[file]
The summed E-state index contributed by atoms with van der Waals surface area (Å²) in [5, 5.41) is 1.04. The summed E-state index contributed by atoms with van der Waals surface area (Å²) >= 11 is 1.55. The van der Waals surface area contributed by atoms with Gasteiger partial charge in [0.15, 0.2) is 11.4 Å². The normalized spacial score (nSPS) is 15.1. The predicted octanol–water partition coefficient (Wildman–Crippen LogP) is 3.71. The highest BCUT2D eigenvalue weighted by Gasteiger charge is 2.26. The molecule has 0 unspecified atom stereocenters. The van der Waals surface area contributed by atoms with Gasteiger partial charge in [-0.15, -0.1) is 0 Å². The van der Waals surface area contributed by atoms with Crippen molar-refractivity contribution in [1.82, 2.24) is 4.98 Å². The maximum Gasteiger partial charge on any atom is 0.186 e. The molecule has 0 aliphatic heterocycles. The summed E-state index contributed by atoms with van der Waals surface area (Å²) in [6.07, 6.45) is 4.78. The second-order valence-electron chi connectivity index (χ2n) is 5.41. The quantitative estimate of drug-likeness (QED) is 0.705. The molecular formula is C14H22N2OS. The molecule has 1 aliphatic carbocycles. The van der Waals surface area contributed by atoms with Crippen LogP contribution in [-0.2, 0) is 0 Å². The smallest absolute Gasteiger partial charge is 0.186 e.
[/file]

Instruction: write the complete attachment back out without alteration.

The summed E-state index contributed by atoms with van der Waals surface area (Å²) in [5, 5.41) is 1.04. The summed E-state index contributed by atoms with van der Waals surface area (Å²) >= 11 is 1.55. The van der Waals surface area contributed by atoms with Gasteiger partial charge in [0.15, 0.2) is 11.4 Å². The normalized spacial score (nSPS) is 15.1. The predicted octanol–water partition coefficient (Wildman–Crippen LogP) is 3.71. The highest BCUT2D eigenvalue weighted by Gasteiger charge is 2.26. The molecule has 0 unspecified atom stereocenters. The van der Waals surface area contributed by atoms with Gasteiger partial charge in [-0.15, -0.1) is 0 Å². The van der Waals surface area contributed by atoms with Crippen molar-refractivity contribution in [1.82, 2.24) is 4.98 Å². The maximum Gasteiger partial charge on any atom is 0.186 e. The molecule has 0 aliphatic heterocycles. The summed E-state index contributed by atoms with van der Waals surface area (Å²) in [6.07, 6.45) is 4.78. The second-order valence-electron chi connectivity index (χ2n) is 5.41. The quantitative estimate of drug-likeness (QED) is 0.705. The molecular formula is C14H22N2OS. The molecule has 1 aliphatic carbocycles. The van der Waals surface area contributed by atoms with Crippen LogP contribution in [-0.2, 0) is 0 Å². The smallest absolute Gasteiger partial charge is 0.186 e.